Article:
Reimagined Cyrano Out of Tune
Musical version of Rostand classic stars Peter Dinklage
By Mark Fields
The filmmakers behind the newest cinematic interpretation of Edmond Rostand’s literary classic, Cyrano de Bergerac, have made two bold revisions to the familiar script. The first, changes soldier-poet Cyrano’s distinguishing feature from an abnormally large nose to a lack of height. This revision is brilliant, especially with the nuanced acting of star Peter Dinklage. The second change was making the tale of the ultimate love triangle into a musical. Although this idea could have been refreshing, it, instead, turns Cyrano into a sour note or rather two hours worth of sour notes.
Literature fans know the story well. Cyrano (Dinklage) possesses two great gifts: he is a valiant fighter, serving with distinction in the King’s Guard. But he is also a witty romantic, equally dexterous with a pen as with a sword. But in this rendition, Cyrano’s extremely short stature convinces him that he has no chance at winning the affection of his love Roxanne (Haley Bennett). The handsome recruit Christian (Kelvin Harrison Jr.) has captured Roxanne’s attention with his physical beauty, but he borders on the inarticulate. Cyrano offers to woo Roxanne on Christian’s behalf for the opportunity to remain close to her and speak his heart by proxy.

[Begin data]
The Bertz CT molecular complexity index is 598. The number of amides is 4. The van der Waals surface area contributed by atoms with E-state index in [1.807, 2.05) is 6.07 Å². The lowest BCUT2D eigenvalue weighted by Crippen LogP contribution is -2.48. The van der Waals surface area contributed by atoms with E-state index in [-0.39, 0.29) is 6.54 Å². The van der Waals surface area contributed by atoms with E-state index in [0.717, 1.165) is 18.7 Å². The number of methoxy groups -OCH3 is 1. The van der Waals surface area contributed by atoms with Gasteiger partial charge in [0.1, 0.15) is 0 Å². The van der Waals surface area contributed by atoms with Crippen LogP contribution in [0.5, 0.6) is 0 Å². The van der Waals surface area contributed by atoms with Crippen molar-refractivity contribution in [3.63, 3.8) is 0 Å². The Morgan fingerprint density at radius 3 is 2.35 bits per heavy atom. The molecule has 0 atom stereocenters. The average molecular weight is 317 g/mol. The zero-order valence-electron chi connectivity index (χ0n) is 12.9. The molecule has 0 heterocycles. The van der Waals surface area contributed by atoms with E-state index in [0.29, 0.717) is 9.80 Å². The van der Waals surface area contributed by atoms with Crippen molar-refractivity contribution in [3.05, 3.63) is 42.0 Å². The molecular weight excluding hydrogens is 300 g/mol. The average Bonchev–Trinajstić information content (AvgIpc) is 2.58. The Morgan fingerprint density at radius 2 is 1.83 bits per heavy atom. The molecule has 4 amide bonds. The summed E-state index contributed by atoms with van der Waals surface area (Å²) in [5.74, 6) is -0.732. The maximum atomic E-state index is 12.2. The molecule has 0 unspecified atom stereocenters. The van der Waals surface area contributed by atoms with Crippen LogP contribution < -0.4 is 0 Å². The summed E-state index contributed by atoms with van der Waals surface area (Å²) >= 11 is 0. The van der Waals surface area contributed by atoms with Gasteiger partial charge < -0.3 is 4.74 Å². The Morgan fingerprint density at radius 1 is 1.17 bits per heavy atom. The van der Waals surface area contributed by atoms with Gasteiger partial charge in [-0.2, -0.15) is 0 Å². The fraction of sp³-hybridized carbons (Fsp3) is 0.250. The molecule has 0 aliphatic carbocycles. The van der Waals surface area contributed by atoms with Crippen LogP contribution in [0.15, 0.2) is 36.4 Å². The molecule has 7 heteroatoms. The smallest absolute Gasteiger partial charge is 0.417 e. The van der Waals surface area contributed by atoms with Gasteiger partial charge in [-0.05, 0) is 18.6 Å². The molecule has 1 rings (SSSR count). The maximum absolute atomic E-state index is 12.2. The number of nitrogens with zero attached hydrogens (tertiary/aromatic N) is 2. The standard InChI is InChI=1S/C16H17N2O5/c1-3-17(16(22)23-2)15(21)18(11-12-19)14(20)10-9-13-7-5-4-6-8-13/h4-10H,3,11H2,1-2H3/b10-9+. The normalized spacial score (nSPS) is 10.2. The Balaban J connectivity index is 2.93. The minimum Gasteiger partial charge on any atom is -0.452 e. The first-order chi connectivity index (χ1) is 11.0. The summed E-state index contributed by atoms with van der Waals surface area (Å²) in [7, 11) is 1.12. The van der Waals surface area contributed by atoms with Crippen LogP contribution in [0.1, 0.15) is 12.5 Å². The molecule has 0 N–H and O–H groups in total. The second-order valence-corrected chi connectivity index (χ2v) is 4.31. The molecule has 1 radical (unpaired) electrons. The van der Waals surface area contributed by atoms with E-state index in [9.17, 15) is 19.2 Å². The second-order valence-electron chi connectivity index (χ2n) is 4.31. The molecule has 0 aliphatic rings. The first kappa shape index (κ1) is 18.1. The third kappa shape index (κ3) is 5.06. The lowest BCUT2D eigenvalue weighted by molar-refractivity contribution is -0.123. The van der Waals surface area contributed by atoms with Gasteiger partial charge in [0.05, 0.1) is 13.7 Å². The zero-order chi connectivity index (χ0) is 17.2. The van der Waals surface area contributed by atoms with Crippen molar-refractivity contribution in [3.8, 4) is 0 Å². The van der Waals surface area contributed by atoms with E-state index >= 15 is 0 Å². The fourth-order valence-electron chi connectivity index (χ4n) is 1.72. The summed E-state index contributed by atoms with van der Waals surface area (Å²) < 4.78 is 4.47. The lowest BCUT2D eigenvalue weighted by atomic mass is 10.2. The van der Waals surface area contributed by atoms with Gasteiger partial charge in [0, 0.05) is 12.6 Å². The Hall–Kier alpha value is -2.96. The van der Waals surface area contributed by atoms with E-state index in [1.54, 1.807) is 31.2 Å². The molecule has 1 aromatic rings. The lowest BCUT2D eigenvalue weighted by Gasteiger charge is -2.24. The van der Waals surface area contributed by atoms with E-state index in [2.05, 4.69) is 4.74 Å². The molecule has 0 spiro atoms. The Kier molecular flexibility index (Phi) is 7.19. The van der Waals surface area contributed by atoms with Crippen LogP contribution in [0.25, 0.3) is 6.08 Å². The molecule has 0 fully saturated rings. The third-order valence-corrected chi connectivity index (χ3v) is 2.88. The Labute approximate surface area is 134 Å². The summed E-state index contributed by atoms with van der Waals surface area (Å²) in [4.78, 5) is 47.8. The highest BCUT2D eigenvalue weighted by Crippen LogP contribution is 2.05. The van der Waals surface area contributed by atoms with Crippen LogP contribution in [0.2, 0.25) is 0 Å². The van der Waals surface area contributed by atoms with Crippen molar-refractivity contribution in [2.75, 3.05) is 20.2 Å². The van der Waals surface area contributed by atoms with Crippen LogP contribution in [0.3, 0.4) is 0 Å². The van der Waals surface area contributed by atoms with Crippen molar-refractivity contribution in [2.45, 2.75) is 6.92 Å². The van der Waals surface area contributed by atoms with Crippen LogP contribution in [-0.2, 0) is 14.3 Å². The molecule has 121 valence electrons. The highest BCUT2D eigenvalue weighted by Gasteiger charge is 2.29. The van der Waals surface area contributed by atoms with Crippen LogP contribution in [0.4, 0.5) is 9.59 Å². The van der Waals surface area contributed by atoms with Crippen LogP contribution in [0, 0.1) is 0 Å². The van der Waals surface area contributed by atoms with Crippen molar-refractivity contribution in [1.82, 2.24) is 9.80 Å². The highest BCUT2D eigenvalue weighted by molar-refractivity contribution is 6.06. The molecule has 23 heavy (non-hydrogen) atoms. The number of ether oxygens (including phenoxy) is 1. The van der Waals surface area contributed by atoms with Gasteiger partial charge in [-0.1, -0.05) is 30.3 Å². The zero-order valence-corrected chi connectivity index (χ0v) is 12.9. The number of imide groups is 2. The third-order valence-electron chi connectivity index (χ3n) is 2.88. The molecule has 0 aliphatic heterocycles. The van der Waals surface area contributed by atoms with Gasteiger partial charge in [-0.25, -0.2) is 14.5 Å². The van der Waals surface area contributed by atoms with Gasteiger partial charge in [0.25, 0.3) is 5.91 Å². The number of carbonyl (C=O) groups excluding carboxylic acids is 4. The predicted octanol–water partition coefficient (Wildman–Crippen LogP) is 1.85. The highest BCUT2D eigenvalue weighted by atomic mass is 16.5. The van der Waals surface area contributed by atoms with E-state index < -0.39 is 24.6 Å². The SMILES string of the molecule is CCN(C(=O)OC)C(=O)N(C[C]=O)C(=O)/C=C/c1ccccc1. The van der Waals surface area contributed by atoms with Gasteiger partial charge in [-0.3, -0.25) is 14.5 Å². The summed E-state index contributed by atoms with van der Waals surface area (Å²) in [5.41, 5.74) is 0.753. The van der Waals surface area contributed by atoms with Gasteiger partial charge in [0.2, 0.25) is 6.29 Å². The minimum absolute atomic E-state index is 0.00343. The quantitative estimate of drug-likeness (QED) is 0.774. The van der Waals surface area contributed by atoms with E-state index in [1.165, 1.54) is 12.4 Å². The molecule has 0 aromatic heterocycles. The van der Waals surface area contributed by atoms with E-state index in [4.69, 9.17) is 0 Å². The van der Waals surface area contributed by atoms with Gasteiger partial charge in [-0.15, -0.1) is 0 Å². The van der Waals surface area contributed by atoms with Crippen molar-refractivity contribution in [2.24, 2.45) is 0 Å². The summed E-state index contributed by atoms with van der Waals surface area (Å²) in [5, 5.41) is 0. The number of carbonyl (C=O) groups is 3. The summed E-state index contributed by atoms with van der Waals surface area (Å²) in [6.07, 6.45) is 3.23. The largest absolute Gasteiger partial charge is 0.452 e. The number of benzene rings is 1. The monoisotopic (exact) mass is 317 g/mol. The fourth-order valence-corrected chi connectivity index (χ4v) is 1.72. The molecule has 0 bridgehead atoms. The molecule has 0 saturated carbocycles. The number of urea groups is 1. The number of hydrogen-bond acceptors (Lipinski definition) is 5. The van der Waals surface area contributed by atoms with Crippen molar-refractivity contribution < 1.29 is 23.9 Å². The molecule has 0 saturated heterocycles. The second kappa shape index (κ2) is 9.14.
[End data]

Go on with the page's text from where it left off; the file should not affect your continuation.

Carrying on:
Dinklage reminds the viewer of his profound yet subtle acting prowess (as previously demonstrated most recently in Game of Thrones) in a role well suited to his gifts and persona. He captures the discordant nature of Cyrano: ruthless yet lyrical, bold yet insecure, proud and still paralyzed with fear. Bennett makes for a vivacious, luminescent Roxanne, worthy of the love of these two men and yet blind to their true natures. Harrison makes Christian a more sympathetic character than he is often portrayed.
Cyrano’s rich performances are matched by the vibrant work of director Joe Wright (Darkest Hour, Atonement). Exceedingly comfortable in the milieu of costume drama, the look of the film is both polished and gritty, stuffed with 17th century Parisian details in every corner. The costumes (Oscar nominated), cinematography, and choreography are equally lush. But all the polish of the physical production is virtually subsumed by the unmemorable, artless music of composers Aaron and Bryce Dessner and lyricists Matt Berninger and Carin Besser. Their trite, melody-free songs are not helped by the fact that Dinklage cannot really carry a tune. Bennett can actually sing, but most of these prosaic songs seem written to be spoken, not sung. Only the battlefield ballad, “Wherever I Fall,” stayed in my mind after the movie’s conclusion (movie trivia note: the first singer in “Whenever…” is Glen Hansard, the creator and star of the musical film Once).
As a fan of both Dinklage and director Wright, I really wanted to like this film. Further, I applaud the creativity of redefining Cyrano’s “abnormality” (which normally can lend a comical tone to a character who is essentially tragic). But the ill-crafted musical element of Cyrano makes it difficult, if not impossible to embrace. How can you love a movie that celebrates the romantic ideal of poetry and yet is ultimately so tone deaf?